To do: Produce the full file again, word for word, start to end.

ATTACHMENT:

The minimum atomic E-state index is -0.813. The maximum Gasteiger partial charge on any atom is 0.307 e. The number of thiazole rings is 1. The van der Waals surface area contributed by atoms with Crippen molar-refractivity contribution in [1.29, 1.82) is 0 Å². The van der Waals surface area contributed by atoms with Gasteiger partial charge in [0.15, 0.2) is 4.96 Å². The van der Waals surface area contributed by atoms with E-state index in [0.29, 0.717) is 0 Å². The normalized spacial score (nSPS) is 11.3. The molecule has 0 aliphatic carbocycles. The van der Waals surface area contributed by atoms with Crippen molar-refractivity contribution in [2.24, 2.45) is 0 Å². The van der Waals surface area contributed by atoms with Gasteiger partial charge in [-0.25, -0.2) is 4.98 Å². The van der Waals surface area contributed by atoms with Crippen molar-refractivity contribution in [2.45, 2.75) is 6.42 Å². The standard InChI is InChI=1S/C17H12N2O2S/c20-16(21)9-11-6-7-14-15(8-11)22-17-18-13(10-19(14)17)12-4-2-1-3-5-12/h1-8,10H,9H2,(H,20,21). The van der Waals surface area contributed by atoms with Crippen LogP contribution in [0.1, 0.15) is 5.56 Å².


The minimum atomic E-state index is -0.813. The maximum Gasteiger partial charge on any atom is 0.307 e. The number of thiazole rings is 1. The van der Waals surface area contributed by atoms with Crippen molar-refractivity contribution in [1.29, 1.82) is 0 Å². The van der Waals surface area contributed by atoms with Gasteiger partial charge in [0.15, 0.2) is 4.96 Å². The van der Waals surface area contributed by atoms with E-state index in [0.29, 0.717) is 0 Å². The normalized spacial score (nSPS) is 11.3. The molecule has 0 aliphatic carbocycles. The van der Waals surface area contributed by atoms with Crippen molar-refractivity contribution in [2.24, 2.45) is 0 Å². The van der Waals surface area contributed by atoms with Gasteiger partial charge in [-0.25, -0.2) is 4.98 Å². The van der Waals surface area contributed by atoms with Crippen molar-refractivity contribution in [2.45, 2.75) is 6.42 Å². The standard InChI is InChI=1S/C17H12N2O2S/c20-16(21)9-11-6-7-14-15(8-11)22-17-18-13(10-19(14)17)12-4-2-1-3-5-12/h1-8,10H,9H2,(H,20,21). The van der Waals surface area contributed by atoms with Crippen LogP contribution in [0.1, 0.15) is 5.56 Å².